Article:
WASHINGTON - The new White House press secretary takes over today. Karin Jean-Pierre's promotion makes her the first black person to hold the key post.
It's the press secretary's job to speak for the White House, dispense news and try to manage the media.
A former chief of staff to Kamala Harris, Jean-Pierre has been promoted in what's regarded as the most diverse administration in U.S history.
"She will be the first black woman, first LGBTQ+ person to serve in this role," said outgoing White House Press Secretary Jen Psaki.
Born to Haitian parents and raised in Queens, New York, Jean-Pierre, has a long career in Democratic communications. She succeeds Psaki who's taking an on-air role at MSNBC.
In a statement, President Joe Biden said she "Brings the experience, talent, and integrity needed for this difficult job."
It's a job that also comes at a difficult time for the administration. A veteran of two presidential campaigns, the 44-year-old now takes on the challenge of conveying the administration's message as midterm elections loom and Biden's popularity plummets.
"I just appreciate this moment and I hope that I make people proud," said Jean-Pierre.
Jean-Pierre is aware of the media's impact on politics, often using it in her past role as a Democratic strategist.
While receiving wide praise for the high-profile position, not everyone is embracing Biden's pick to replace Psaki.
Former U.S. Ambassador to Israel David Friedman tweeted, "Amidst all the celebration of Biden's new press secretary checking multiple boxes in identity politics, the mainstream media forgot to mention that she hates Israel."
Amidst all the celebration of Biden’s new press secretary checking multiple boxes in identity politics, the mainstream media forgot to mention that she hates Israel.https://t.co/Cz9LDUfQi9
— David M Friedman (@DavidM_Friedman) May 7, 2022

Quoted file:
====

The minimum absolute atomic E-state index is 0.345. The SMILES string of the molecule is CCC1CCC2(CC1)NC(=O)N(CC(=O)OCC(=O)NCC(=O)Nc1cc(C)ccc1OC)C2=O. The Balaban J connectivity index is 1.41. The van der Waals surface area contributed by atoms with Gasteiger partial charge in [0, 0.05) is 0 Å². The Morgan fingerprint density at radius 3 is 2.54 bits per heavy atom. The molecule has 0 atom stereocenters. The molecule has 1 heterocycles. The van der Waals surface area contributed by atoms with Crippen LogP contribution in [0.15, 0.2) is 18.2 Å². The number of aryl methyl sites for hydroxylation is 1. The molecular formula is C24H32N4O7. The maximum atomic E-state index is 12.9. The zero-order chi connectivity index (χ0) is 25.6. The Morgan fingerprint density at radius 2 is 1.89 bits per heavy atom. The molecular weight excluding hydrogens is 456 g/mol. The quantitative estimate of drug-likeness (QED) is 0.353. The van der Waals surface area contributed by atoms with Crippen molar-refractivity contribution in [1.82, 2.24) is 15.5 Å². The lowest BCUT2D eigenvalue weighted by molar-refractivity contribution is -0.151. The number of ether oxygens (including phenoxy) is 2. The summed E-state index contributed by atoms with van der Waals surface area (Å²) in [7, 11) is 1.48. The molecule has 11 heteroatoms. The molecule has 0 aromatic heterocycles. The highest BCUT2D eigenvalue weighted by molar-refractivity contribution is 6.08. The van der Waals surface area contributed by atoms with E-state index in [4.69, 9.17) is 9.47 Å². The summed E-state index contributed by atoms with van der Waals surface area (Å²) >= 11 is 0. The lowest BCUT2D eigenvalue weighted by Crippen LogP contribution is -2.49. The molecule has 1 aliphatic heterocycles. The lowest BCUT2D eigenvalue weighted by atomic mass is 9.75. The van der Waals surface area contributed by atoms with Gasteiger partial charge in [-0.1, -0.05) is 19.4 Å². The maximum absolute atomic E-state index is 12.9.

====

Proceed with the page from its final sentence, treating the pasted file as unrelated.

In 2019, as a spokesperson for Moveon.org, Jean-Pierre wrote a scathing op-ed published in Newsweek endorsing the boycott of a historically bipartisan group that advocates for a strong U.S.-Israel relationship.
"Karine Jean-Pierre has a history of making anti-Israel statements. As an example, she accused Israel of war crimes quote-unquote," said former U.S. Envoy Ellie Conahim. "She also accused the America-Israel Political Action Committee, AIPAC, of indulging in racism and Islamophobia. One wonders whether she'll be capable of being objective."
Critics also charge Jean-Pierre's romantic relationship with CNN anchor Suzanne Malveaux is a conflict of interest in the press secretary's position. Though a similar arrangement happened during the Obama administration with press secretary Jay Carney, CNN has sidelined Malveaux from covering politics and the White House for now.
"Should it matter? No. But it does. Why does it matter? Because we're in a climate now in a media, political climate that is so polarized, the last thing you want is the appearance of a conflict of interest," said CBN News Chief Political Analyst David Brody.
Jean-Pierre also has a history of pushing disinformation as critics point to tweets sent shortly after Donald Trump won the 2016 presidential election in which she called "stolen."
She also made a similar claim regarding Stacy Abrams' loss following the 2018 Georgia governor's race.
"There needs to be a measure of credibility and if you've been on the record declaring Stacy Abrams is the secret winner of the 2018 Georgia gubernatorial race, that credibility is very severely and perhaps irreparably strained," said Peter Boyer, president of the Government Accountability Institute.
Press secretaries have the power to shape a presidential agenda and public perception. Jean Pierre's supporters insist she will use the power of her post wisely.